Detroit’s General Motors today announced it will close five plants in 2019 in Michigan, Ohio, Maryland, and Canada as part of a larger restructuring plan. The company expects the plan will save it $6 billion by the end of 2020.
“The actions we are taking today continue our transformation to be highly agile, resilient, and profitable, while giving us the flexibility to invest in the future,” says Mary Barra, CEO and chairman of GM. “We recognize the need to stay in front of changing market conditions and customer preferences to position our company for long-term success.”
Savings include $4.5 billion in cost reductions and a lower capital expenditure annual run rate of almost $1.5 billion.
In addition, salaried and salaried contract staff will be reduced by 15 percent, which includes 25 percent fewer executives.
Assembly plants that will be closed in 2019 include Detroit-Hamtramck Assembly in Detroit; Lordstown Assembly in Warren, Ohio; and Oshawa Assembly in Oshawa, Ontario, Canada. Propulsion plants that will be shuttered in 2019 include Warren Transmission Operations in Warren and Baltimore Operations in White Marsh, Maryland. The final disposition of the plants will be part of the 2019 UAW talks scheduled for next summer.
The company also plans to shut two plants outside of North America by the end of 2019. This is in addition to the previously announced closure of an assembly plant in Gunsan, South Korea.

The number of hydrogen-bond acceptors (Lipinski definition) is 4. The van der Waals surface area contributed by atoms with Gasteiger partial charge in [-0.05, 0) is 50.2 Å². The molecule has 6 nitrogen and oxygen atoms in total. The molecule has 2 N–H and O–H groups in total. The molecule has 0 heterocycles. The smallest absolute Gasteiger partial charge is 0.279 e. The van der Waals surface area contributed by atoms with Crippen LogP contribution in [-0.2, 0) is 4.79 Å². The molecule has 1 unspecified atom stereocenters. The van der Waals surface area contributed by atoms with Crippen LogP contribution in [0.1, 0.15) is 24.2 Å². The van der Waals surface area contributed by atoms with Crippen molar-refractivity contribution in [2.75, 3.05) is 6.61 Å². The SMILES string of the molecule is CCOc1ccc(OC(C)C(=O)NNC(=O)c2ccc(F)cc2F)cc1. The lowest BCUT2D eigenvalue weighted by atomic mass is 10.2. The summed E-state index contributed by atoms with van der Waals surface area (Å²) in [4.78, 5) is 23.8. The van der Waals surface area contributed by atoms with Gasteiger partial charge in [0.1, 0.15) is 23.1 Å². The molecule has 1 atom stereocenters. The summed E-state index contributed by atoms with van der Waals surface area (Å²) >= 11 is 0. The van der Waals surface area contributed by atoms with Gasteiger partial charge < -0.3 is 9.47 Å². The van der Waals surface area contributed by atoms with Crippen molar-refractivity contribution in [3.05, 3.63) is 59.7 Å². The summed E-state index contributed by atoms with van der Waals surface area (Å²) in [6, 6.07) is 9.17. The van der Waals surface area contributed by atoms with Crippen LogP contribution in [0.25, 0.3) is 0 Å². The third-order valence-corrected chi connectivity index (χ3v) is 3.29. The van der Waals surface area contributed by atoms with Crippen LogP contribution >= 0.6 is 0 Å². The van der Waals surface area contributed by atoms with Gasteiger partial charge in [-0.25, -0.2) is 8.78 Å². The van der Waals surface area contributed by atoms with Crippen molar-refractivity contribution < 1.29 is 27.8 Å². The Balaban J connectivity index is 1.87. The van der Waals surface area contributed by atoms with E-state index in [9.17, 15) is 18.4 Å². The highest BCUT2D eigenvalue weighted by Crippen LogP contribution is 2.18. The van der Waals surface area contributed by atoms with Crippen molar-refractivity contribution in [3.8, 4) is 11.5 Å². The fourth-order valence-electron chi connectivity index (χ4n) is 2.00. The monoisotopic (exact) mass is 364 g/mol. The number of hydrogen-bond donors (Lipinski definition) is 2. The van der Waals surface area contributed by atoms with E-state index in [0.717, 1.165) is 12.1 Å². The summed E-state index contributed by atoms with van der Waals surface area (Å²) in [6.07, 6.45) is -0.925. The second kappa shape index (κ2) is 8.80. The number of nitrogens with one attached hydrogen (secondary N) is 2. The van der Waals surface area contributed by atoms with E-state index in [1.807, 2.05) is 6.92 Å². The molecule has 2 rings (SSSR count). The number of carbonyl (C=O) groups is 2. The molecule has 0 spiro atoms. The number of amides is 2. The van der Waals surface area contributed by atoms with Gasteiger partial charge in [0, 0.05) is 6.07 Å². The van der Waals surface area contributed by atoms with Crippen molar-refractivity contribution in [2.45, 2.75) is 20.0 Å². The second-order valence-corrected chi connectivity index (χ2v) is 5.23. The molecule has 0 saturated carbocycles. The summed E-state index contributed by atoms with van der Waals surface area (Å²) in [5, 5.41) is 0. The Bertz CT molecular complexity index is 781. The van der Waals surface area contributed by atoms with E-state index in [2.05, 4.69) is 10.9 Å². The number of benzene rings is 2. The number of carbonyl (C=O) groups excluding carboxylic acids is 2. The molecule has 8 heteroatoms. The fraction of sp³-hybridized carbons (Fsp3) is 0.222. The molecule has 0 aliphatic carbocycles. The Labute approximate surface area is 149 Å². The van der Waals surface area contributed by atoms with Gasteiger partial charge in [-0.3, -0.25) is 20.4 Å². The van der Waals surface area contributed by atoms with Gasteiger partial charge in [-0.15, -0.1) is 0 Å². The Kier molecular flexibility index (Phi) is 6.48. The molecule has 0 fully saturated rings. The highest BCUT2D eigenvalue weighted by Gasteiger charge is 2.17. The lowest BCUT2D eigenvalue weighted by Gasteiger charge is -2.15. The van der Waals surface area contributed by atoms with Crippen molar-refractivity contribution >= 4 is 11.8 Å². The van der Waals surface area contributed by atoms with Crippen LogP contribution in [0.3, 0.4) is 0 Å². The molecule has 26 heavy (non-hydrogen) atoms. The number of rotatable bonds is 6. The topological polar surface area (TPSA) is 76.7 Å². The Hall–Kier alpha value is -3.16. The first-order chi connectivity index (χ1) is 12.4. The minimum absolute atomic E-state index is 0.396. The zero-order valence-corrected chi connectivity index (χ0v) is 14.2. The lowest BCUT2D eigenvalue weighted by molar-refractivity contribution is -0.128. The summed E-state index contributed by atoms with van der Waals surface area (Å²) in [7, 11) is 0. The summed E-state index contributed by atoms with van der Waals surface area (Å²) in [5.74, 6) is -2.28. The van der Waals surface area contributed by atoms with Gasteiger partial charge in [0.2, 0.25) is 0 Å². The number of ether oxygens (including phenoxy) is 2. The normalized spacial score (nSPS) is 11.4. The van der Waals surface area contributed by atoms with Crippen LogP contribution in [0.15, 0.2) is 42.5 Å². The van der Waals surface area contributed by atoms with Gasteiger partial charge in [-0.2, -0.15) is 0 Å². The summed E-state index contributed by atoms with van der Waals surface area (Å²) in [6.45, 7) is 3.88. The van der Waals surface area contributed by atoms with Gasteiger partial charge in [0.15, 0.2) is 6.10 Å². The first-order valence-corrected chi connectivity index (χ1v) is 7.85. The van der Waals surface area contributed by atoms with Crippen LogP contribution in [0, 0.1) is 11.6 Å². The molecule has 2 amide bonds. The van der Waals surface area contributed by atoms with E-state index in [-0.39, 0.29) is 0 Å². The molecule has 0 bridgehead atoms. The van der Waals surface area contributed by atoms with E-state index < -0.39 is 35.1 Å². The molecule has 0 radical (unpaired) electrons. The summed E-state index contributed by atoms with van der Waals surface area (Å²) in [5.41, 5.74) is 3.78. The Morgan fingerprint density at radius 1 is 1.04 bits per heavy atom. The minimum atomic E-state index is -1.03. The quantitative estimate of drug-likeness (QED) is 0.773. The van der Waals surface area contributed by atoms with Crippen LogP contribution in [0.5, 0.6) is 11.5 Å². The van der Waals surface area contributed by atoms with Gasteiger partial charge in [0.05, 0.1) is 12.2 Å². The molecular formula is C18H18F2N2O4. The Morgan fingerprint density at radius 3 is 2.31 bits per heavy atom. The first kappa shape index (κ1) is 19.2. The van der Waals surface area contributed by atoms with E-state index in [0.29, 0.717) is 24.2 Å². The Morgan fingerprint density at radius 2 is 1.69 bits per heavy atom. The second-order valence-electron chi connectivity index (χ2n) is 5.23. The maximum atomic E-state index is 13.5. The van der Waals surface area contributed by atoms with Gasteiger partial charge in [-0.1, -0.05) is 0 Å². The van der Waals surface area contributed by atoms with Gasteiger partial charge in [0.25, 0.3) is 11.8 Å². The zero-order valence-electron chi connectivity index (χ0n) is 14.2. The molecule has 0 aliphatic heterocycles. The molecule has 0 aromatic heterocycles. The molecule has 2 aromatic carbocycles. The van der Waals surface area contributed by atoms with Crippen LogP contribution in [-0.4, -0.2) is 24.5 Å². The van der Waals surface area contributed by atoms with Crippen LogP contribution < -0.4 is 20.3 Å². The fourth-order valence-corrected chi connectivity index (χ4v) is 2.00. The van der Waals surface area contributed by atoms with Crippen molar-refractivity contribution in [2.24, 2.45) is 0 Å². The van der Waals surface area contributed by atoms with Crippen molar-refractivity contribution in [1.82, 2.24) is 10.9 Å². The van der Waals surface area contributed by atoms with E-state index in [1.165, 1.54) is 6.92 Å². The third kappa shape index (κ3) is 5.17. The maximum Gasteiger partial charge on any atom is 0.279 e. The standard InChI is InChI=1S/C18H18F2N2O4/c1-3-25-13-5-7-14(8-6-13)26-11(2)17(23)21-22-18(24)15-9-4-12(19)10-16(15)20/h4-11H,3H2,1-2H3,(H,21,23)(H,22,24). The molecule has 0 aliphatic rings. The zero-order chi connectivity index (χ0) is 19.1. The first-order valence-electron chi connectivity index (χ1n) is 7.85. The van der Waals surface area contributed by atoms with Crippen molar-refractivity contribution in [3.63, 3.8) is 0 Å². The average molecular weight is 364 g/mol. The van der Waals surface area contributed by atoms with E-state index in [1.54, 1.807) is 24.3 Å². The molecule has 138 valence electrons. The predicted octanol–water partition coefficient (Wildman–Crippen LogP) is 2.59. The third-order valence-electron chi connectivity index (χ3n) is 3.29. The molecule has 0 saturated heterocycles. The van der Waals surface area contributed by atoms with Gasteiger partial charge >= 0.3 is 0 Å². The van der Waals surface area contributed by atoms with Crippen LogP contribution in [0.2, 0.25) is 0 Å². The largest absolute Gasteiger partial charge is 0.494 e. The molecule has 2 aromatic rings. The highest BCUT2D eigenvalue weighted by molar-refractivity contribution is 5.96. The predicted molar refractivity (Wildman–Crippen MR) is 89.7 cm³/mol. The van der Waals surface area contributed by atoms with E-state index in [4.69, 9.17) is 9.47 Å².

The company expects to increase capacity utilization and says it will work to improve other manufacturing costs, productivity, and the competitiveness of wages and benefits.
In the past four years, GM reported it has refocused capital to support the growth of its crossovers, SUVs, and trucks, as well as adding shifts and investing $6.6 billion in U.S. plants that have created or maintained 17,600 jobs.
GM also is focusing on engineering in advanced technologies to improve quality and speed to market, doubling resources allocated to electric and autonomous vehicle programs in the next two years. It also will boost component sharing across its portfolio, especially for components not visible or perceptible to customers; expand the use of virtual tools to lower development time and costs; integrate its vehicle and propulsion engineering teams; and compress its global product development campuses.
The automaker says it intends to prioritize future vehicle investments in its battery-electric architectures. As its current vehicle portfolio is optimized, GM expects that more than 75 percent of its global sales volume will come from five vehicle architectures by early in the next decade.
GM expects to fund the restructuring costs through a new credit facility. It predicts it will record pre-tax charges of $3 billion-$3.8 billion related to these actions, including up to $1.8 billion of non-cash accelerated asset write-downs and pension charges, and up to $2 billion of employee-related and other cash-based expenses.
The majority of the charges will be incurred in the fourth quarter of 2018 and first quarter of 2019, with some additional costs incurred through the remainder of 2019.